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Ribbon and Tabs in PowerPoint 2013 for Windows

Learn about the Ribbon in PowerPoint 2013.


Product/Version: Microsoft PowerPoint 2013

OS: Windows 7 and higher

Introducing the Ribbon
Ribbon Contents

Introducing the Ribbon

The Ribbon is the long strip comprising tabs with buttons across the top of the main window within the PowerPoint interface. Since PowerPoint 2007, the Ribbon has replaced all the menus and toolbars that were found in PowerPoint 2003 and older versions. The Ribbon contains almost all the commands you need to work with your slides, and is designed in a way that helps you quickly find the commands that you need to complete a task. You no longer have to search commands endlessly through many menus and sub-menus.

However, the File Menu still exists, as does a single toolbar called the Quick Access Toolbar. All the other commands are now found in the various tabs of the Ribbon within the interface. The Ribbon has several tabs, each named as you can see in Figure 1.

Ribbon and tabs within the PowerPoint 2013 interface
Figure 1: Ribbon and tabs within the PowerPoint 2013 interface

Tip: If you want more screen estate for a while, you can quickly hide the entire Ribbon while still showing just the tabs by pressing Ctrl + F1 keyboard shortcut. Press Ctrl + F1 again to bring back the Ribbon – or alternatively, just double-click any of the visible tabs. Want more keyboard shortcuts? Get a copy of our PowerPoint Keyboard Shortcuts e-book!


Ribbon Content

The Ribbon contains many interface elements that are explained below:

  1. Tabs: The Ribbon contains fixed tabs such as Home, Insert, Design, etc. Each tab contains sets of tools to create and edit slides. Other than these visible tabs, there is a hidden tab called the Developer tab, you can easily enable this tab.
  2. Contextual Tabs: These tabs are special tabs within the Ribbon that are not visible all the time, they only make an appearance when you are working with a particular slide object which can be edited using special options. Figure 2 shows the Drawing Tools Format tab (highlighted in red) which is only activated when a shape or another drawing object is selected on the slide.

    Drawing Tools Format tab in the Ribbon
    Figure 2: Drawing Tools Format tab in the Ribbon
  3. Group: A group of related tools within a tab is known as a Group. Figure 3 shows the Shape Styles group within the Drawing Tools Format tab.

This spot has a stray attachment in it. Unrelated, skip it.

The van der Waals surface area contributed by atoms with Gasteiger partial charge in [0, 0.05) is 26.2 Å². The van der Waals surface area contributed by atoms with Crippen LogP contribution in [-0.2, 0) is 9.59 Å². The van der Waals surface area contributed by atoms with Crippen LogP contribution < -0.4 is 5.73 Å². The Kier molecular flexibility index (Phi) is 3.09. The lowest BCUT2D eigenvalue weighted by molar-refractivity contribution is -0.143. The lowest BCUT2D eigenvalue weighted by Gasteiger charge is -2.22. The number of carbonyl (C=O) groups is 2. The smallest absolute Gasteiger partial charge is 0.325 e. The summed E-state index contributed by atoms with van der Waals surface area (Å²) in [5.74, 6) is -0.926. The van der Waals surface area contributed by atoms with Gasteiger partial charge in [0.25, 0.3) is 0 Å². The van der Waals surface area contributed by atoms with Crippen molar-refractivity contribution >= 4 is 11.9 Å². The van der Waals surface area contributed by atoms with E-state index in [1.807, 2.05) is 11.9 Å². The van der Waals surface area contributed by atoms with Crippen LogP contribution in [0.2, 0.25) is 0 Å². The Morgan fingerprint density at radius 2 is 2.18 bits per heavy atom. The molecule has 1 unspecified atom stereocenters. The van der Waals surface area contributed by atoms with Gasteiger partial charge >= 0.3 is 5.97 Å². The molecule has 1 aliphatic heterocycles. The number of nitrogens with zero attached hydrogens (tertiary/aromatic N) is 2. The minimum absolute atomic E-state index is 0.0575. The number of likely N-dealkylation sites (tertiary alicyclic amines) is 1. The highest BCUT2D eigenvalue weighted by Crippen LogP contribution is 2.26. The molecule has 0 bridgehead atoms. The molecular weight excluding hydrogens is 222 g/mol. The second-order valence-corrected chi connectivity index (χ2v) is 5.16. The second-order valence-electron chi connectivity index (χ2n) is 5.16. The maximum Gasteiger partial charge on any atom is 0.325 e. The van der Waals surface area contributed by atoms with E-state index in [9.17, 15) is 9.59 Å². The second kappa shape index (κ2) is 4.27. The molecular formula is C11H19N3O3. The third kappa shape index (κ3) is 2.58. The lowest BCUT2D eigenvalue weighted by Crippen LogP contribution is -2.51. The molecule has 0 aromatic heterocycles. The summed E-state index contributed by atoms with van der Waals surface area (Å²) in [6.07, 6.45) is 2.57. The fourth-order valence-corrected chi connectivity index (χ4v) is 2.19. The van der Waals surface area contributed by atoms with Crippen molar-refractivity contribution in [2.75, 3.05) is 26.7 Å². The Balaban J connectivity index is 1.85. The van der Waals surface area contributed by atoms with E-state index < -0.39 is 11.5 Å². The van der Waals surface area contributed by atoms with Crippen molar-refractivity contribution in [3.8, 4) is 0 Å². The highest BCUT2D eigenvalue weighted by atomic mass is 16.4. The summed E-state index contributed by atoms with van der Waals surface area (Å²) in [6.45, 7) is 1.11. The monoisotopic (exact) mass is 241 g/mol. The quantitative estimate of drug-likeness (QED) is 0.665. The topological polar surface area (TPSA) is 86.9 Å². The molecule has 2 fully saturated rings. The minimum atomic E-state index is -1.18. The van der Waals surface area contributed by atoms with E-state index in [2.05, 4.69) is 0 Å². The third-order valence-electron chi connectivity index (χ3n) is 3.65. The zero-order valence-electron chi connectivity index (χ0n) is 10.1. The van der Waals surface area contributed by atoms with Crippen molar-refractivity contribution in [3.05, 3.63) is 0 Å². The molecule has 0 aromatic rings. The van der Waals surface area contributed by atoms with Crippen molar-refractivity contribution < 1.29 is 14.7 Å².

Shape Styles group
    Figure 3: Shape Styles group
  4. A Gallery is a collection of styles or properties, most galleries can be seen as drop-down galleries as shown in Figure 4. To access the drop-down galleries, you click the More button (explained in next point). Figure 4 shows the Shape Styles gallery, all available styles can be seen as small preview thumbnails.

    Shape Styles Gallery
    Figure 4: Shape Styles Gallery
  5. The More button expands a gallery within a Ribbon tab so that all or more options can be seen. Figure 5 shows you the More button for the Shape Styles gallery (highlighted in red). The two a row buttons above the More button are used to scroll inside the gallery without expanding it (or even after expanding it if the gallery has too many options).

    More button
    Figure 5: More button
  6. The Down Arrow is a small downward pointing triangle that's placed next to many buttons, when clicked, this displays a gallery or an additional options/sub-menu related to the selected button, you can see the Down Arrow (highlighted in red) next to the Shape Fill option in Figure 6.

    Down Arrow
    Figure 6: Down Arrow
  7. Dialog Launcher (as shown in Figure 7) is a small square with an arrow (highlighted in red) in the lower right corner of several Groups within the Ribbon tabs. The figure below shows the dialog launcher of Shape Styles group. As the name explains, a dialog launcher when clicked summons a dialog box with more advanced options.

    Dialog Launcher
    Figure 7: Dialog Launcher


See Also:

Ribbon and Tabs in PowerPoint 2016 for Windows
Ribbon and Tabs in PowerPoint 2016 for Mac
Ribbon and Tabs in PowerPoint 2011 for Mac
Ribbon and Tabs in PowerPoint 2010 for Windows
Ribbon and Tabs in PowerPoint 2007 for Windows

You May Also Like: Presentation Gallery in PowerPoint 2013 for Windows | Status Bar in PowerPoint 2013 for Windows

Pictures in Presentations

Is a picture is worth a thousand words? You probably have heard this adage so often that we decided not to repeat this phrase throughout this book! Now here’s some more info: the human brain uses a larger part of its area to store visual information rather than textual content. And that’s possibly because a picture describes so much more than text.

Go and get a copy of our Pictures in Presentations ebook.

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